Jared Leto Says Morbius Is Not Your Grandfather’s Superhero


Morbius, the forthcoming entry in Sony’s Universe of Marvel Characters, is poised to take its place in a diverse literary lineage stretching back more than 200 years. The gothic figure of the vampire, going back to Nosferatu and Dracula, was originally tied to demons, and has transitioned over time to become linked to natural sources and, more lately, scientific origins. This is where Morbius falls on the spectrum, with its eponymous character using his vast knowledge of “science and medicine…to find a cure for the disease that he’s afflicted with and that others like him have,” and inadvertently turning himself into a vampiric monstrosity instead.

The idea is crystallized in an exchange during the film’s first trailer, in which Morbius asks, “How far are we allowed to go to fix something that’s broken?” His mentor’s Machiavellian answer is: “Until the remedy is worse than the disease,” implying that some situations justify combatting one evil with another, so long as the lesser evil comes out victorious.

That theme is one that Morbius shares with Venom, in which journalist Eddie Brock embraces the destructive chaos of the symbiote in order to fight against the even more destructive, more chaotic Riot, and it’s a theme that will undoubtedly continue into Venom 2 as Brock confronts the cataclysmically destructive and chaotic Cletus Kasady when he bonds with the Carnage symbiote.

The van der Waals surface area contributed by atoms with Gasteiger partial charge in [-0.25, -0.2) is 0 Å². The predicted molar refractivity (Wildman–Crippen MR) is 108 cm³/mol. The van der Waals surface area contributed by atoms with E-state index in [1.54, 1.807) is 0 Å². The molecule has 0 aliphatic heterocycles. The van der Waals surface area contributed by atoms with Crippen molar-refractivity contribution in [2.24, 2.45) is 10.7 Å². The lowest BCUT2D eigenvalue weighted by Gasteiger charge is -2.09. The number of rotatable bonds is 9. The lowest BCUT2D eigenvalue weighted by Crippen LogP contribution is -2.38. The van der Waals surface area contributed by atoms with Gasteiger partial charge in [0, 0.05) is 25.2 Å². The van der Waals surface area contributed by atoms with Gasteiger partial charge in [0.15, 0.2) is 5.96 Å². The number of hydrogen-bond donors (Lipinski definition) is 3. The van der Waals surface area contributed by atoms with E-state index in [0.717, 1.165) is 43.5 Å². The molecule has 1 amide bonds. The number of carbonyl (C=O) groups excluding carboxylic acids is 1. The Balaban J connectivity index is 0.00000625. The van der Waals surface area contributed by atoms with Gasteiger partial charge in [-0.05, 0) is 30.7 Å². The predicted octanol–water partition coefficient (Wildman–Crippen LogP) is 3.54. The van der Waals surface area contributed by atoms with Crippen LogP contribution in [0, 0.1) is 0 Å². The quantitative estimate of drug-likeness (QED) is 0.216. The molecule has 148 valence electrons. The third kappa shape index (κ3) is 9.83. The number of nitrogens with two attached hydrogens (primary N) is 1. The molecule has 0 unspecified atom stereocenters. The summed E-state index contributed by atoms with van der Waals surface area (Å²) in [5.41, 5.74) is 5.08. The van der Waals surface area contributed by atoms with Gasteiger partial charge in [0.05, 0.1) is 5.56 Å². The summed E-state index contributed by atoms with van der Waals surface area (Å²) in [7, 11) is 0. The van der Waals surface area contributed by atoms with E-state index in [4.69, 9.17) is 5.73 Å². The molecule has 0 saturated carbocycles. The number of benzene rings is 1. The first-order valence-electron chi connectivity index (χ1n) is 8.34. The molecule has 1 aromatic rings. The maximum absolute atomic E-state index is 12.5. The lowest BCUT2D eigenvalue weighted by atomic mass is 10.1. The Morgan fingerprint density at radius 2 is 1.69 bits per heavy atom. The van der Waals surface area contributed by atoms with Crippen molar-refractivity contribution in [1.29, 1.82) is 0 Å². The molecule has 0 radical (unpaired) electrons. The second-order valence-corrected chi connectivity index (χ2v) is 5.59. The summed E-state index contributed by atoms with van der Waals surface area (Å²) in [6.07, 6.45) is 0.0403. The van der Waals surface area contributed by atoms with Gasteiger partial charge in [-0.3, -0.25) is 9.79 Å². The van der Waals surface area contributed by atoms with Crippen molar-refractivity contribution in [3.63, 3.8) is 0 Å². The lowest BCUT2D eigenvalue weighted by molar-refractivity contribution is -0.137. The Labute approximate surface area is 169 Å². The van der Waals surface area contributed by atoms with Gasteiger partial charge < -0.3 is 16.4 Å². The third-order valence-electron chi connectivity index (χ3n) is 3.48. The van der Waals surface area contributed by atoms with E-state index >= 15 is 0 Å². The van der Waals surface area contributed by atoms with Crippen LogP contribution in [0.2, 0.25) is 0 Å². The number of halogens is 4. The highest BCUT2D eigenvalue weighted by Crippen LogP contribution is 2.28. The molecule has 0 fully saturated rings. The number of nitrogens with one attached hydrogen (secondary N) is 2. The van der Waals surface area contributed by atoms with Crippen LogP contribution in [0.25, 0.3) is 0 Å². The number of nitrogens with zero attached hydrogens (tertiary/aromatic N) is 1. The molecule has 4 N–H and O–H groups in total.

Speaking with IGN, Jared Leto, who portrays Dr. Michael Morbius, admits that he was attracted to the figure because “the man is a pretty complex character…who’s been afflicted with this horrendous disease and has had all kinds of challenges and has been in pursuit of this cure,” and it’s his single-minded obsession with solving his degenerative illness that allows him to adopt the mentality that the ends justify the means. Once he does, he “all of a sudden has this power and this physical strength, which is all incredible, but there is a flip side to it, as well. There’s a dark side. So that battle between the light and dark is something that he fights throughout the film.”

Leto seems to be describing a variation on Peter Parker’s philosophy that “with great power comes great responsibility.” For a character like Spider-Man, whose moral compass has overwhelmingly pointed toward the light, the decision to use that power responsibly has never been a terribly difficult one. But “Morbius is an imperfect person,” says Leto, and while he “has a moral code” that makes him “a good person” internally, he is assuredly “not your grandfather’s superhero.”

Because for a man like Morbius, who is far more willing to dwell in the darkness as a means to his own ends when it serves his purpose, the “common struggle between good and evil” becomes a drastically more challenging one that may not always result in the triumph of the lesser evil.

Morbius arrives in theaters on July 31st, 2020.